Bob Warrens, director of Mediamark’s MRI+ program, knows all about gathering data from dozens of rate cards, making those last-minute phone calls, and after all that, trying to organize and compare the information to put together the best campaign for a client. As longtime research director of J. Walter Thompson, he remembers 20-person research staffs, file cabinets full of media kits, and the countless details involved in getting the right piece of information for a proposal.
MRI+ takes all that information, adds the search and comparison capabilities computer databases are famous for, and wraps it all in a cost-planning module that Mediamark hopes will become indispensable for planners and buyers.
“Planners go to a dozen different places when they’re designing plans for magazines,” Warrens says. “[MRI+ is] truly designed to alleviate some problems we saw in terms of access to data in the magazine business, and have it available in one place.”
Mediamark tabulates audience and product-usage data from a sampling of 27,000 households. It started the MRI+ project a little over four years ago, first with a regularly updated CD and now with a constantly updated Web database. MRI+ is free to ad agencies and publishers, both on CD and at www.mriplus-online.com.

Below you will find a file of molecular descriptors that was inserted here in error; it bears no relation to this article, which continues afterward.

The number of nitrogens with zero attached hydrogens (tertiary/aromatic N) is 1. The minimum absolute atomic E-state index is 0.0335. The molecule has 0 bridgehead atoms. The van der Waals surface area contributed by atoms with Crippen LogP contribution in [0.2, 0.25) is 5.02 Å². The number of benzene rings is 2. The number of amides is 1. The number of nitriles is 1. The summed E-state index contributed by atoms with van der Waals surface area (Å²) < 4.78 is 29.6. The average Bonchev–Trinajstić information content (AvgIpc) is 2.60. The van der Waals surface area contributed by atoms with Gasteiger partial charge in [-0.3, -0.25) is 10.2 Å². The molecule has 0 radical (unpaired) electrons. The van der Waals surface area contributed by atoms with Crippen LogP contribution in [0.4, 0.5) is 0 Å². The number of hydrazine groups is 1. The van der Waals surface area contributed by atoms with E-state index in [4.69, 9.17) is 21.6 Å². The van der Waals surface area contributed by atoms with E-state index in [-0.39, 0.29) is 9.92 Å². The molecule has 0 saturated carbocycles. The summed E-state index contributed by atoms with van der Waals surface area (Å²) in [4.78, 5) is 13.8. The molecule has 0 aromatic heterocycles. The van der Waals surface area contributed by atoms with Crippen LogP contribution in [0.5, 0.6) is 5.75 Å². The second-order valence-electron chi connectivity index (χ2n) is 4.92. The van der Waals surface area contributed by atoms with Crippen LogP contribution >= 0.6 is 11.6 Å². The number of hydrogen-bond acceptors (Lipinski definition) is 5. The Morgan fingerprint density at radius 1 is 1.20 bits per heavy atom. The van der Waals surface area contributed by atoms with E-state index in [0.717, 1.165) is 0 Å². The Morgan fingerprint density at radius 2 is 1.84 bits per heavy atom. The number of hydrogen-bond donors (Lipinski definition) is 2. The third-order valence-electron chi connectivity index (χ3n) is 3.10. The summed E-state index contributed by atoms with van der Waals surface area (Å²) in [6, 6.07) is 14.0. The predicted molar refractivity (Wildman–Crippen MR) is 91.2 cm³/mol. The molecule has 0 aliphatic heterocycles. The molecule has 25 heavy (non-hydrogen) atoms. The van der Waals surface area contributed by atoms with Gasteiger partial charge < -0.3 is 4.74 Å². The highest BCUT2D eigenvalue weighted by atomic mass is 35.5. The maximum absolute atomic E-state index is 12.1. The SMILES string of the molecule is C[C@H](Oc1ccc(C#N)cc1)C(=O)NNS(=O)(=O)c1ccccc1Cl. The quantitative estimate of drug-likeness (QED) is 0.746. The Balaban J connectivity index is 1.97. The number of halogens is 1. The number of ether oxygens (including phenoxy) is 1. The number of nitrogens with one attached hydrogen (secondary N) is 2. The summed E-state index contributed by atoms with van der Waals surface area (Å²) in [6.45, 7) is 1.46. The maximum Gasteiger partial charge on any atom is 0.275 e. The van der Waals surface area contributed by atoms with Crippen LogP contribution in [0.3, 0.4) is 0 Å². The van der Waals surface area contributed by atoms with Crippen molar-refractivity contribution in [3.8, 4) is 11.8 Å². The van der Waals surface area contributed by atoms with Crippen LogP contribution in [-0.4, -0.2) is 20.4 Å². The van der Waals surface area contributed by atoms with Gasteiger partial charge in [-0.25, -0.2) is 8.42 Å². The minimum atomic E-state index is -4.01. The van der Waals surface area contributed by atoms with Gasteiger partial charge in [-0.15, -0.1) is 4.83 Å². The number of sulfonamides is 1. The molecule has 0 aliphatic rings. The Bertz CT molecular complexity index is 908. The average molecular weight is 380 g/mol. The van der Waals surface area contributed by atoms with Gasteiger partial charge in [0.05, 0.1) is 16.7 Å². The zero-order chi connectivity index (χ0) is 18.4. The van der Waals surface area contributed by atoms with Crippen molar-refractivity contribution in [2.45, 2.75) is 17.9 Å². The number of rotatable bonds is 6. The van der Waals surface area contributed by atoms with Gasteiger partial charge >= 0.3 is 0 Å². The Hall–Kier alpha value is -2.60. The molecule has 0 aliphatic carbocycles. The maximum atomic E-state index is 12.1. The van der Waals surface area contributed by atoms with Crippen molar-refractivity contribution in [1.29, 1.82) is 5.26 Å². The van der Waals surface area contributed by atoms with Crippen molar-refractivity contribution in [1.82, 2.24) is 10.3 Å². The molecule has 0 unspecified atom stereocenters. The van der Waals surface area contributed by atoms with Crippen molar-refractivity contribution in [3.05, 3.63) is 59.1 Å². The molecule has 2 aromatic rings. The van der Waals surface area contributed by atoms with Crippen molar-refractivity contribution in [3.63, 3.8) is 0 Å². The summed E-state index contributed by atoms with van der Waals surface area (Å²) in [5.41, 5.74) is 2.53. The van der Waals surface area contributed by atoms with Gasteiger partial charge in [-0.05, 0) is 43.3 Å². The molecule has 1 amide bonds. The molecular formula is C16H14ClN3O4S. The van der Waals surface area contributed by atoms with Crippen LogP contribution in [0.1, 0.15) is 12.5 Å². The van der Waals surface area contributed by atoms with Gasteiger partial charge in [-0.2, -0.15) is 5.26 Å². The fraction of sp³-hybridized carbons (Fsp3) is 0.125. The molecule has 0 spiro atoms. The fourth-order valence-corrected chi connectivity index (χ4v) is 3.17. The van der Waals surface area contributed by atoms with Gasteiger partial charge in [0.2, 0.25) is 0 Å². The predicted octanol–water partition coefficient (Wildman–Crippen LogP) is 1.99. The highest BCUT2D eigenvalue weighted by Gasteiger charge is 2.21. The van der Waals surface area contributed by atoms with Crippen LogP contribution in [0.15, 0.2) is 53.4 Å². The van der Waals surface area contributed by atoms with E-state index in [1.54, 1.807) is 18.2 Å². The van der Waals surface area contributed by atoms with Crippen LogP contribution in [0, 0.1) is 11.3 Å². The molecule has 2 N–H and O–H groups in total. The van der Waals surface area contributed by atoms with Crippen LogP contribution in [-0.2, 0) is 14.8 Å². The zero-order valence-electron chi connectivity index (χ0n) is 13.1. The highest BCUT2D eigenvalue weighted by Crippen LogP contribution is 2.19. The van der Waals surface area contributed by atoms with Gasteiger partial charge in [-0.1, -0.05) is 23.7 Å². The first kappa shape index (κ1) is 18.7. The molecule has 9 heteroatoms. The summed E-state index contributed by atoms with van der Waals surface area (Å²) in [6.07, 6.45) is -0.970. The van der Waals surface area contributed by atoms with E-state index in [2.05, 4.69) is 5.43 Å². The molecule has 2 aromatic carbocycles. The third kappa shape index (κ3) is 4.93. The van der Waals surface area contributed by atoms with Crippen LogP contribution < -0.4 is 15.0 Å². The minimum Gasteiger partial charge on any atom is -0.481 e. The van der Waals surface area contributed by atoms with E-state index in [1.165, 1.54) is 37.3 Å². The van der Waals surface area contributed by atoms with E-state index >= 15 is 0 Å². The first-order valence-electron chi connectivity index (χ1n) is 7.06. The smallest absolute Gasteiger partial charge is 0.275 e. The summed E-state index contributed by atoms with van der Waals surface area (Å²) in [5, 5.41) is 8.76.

The database gathers all the information found in a magazine’s media kit: rate files, circulation data (thanks to a contract with the Audit Bureau of Circulation), publishers, editorial calendars, profiles, and summary data from Mediamark’s audience data. There’s room for more information and links to the magazine’s websites, plus a search function.
“It’s a library of all those key planning elements,” Warrens says. The cost module allows planners to put together proposals based on insertions and discount levels, then export them into a Microsoft Excel spreadsheet or their own planning system.
All planners have to do is log on to get the “one-stop shopping” benefits. “That’s the whole intent of the system,” Warrens says. And the electronic format allows for easy comparison between magazines.
“Our intent is a system that provides the kind of space for magazines where they can present all the information they think is important to planners,” he says.
Mediamark sees a future where the MRI+ system is standard, the portal to all of its other products. “We’re on our way to someting much larger,” Warrens says.
One organization that’s backing the MRI+ is the Magazine Publishers of America, the consumer magazine industry’s association.
“Electronic media kits are fast replacing the paper kits that we’ve known for so long,” said Wayne Eadie, SVP/Research at the Magazine Publishers of America. “MPA wants a system that is timely, accurate, and easy to use.” MRI+ seems to be just that.
Research veteran Warrens says, “I wish I had it back in my agency days.”